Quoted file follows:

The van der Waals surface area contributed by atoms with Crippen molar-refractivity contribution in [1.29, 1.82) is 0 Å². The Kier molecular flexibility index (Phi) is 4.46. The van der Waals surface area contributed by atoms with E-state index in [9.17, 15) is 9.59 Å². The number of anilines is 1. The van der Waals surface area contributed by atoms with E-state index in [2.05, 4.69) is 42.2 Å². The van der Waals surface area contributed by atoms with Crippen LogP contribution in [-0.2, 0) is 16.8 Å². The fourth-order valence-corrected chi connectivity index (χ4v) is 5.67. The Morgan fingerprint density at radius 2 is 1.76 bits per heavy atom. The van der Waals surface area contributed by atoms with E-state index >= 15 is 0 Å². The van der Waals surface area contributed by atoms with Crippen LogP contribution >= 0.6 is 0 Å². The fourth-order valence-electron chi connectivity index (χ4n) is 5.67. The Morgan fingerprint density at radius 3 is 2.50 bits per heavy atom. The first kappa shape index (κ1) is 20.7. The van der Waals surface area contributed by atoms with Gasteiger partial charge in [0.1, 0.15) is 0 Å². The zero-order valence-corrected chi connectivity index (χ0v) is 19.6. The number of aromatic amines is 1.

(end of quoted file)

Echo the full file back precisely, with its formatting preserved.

The van der Waals surface area contributed by atoms with Crippen molar-refractivity contribution in [1.29, 1.82) is 0 Å². The Kier molecular flexibility index (Phi) is 4.46. The van der Waals surface area contributed by atoms with E-state index in [9.17, 15) is 9.59 Å². The number of anilines is 1. The van der Waals surface area contributed by atoms with E-state index in [2.05, 4.69) is 42.2 Å². The van der Waals surface area contributed by atoms with Crippen LogP contribution in [-0.2, 0) is 16.8 Å². The fourth-order valence-corrected chi connectivity index (χ4v) is 5.67. The Morgan fingerprint density at radius 2 is 1.76 bits per heavy atom. The van der Waals surface area contributed by atoms with E-state index >= 15 is 0 Å². The van der Waals surface area contributed by atoms with Crippen LogP contribution >= 0.6 is 0 Å². The fourth-order valence-electron chi connectivity index (χ4n) is 5.67. The Morgan fingerprint density at radius 3 is 2.50 bits per heavy atom. The first kappa shape index (κ1) is 20.7. The van der Waals surface area contributed by atoms with Gasteiger partial charge in [0.1, 0.15) is 0 Å². The zero-order valence-corrected chi connectivity index (χ0v) is 19.6. The number of aromatic amines is 1.